PITTSBURGH -- The world's most famous ketchup maker has agreed to be acquired by an investment partnership formed by billionaire Warren Buffett's Berkshire Hathaway Inc. and Brazil's 3G Capital.
Heinz shareholders will receive $72.50 in cash for each share, which represents a 20% premium over Heinz's closing share price of $60.48 on Feb. 13 and a 30% premium to the one-year average share price. Including debt assumption, the deal, which has been unanimously approved by Heinz's board, is worth $28 billion.
Tracing its roots to the horseradish business launched by Henry John Heinz in 1859, Heinz has become one of the best-recognized food companies in the world. While its iconic ketchup and condiments like Lea & Perrins Worcestershire sauce still account for half its sales, Heinz has expanded over the years to include a much broader array of products across 200 countries, including Ore-Ida French fries and Heinz baked beans.
In 2012, Heinz reported $11.6 billion in revenue and $1 billion in profit. Its net sales have increased over the past eight consecutive fiscal years. But some in the investment community have speculated that Heinz needed to be bigger to compete with larger food industry players like Kraft and General Mills.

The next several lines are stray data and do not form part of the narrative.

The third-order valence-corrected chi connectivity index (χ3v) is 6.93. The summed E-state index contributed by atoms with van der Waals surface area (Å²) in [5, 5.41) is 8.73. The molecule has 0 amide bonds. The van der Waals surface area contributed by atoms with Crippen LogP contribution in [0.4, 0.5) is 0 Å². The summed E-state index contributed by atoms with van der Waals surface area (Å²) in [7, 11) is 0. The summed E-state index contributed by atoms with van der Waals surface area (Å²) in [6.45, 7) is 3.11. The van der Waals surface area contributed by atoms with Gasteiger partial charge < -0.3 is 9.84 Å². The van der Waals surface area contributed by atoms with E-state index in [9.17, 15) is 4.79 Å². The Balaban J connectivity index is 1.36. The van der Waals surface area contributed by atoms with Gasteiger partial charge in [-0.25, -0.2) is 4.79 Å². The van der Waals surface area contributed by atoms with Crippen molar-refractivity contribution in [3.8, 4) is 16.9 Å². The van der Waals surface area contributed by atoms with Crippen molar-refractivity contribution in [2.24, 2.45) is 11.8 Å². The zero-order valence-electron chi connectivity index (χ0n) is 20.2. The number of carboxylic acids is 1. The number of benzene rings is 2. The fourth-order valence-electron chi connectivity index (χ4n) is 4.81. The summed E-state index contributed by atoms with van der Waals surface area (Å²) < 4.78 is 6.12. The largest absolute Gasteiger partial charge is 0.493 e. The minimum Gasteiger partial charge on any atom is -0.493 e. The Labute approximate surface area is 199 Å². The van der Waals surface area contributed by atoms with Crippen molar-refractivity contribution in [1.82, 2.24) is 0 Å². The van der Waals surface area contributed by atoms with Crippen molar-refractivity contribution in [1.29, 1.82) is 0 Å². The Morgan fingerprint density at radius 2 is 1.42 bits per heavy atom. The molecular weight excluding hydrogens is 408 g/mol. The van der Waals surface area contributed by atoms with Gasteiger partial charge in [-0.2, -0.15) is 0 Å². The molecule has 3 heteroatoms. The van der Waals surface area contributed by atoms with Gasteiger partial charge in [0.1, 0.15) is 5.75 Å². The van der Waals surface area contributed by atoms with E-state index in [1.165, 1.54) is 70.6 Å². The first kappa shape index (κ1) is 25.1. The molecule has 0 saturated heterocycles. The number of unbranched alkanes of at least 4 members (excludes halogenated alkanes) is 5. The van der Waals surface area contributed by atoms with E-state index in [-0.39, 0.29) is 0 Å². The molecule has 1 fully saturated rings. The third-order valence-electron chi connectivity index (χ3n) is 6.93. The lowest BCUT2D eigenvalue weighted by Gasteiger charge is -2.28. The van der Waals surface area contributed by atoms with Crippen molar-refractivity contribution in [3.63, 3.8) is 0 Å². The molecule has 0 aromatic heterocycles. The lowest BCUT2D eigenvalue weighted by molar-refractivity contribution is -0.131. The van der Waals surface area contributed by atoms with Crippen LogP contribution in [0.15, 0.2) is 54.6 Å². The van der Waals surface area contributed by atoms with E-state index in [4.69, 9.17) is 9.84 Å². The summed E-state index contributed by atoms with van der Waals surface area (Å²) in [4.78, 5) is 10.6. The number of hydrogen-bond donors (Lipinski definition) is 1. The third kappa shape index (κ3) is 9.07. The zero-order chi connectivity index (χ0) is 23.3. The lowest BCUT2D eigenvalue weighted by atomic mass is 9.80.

Heinz will remain in its native Pittsburgh as a condition of the agreement with 3G and Berkshire Hathaway; 3G, an investment firm with offices in Rio de Janeiro and New York City, will control operations of the food giant, which will become a private company. The most noticeable change will be the disappearance of Heinz from the stock listing of publically traded companies.
The deal, which is subject to approval by Heinz shareholders and regulatory approvals, will be financed through a combination of cash, rollover of existing debt, as well as debt financing. It is expected to close in the third quarter.
"Heinz has strong, sustainable growth potential based on high-quality standards, continuous innovation, excellent management and great-tasting products," Buffett said.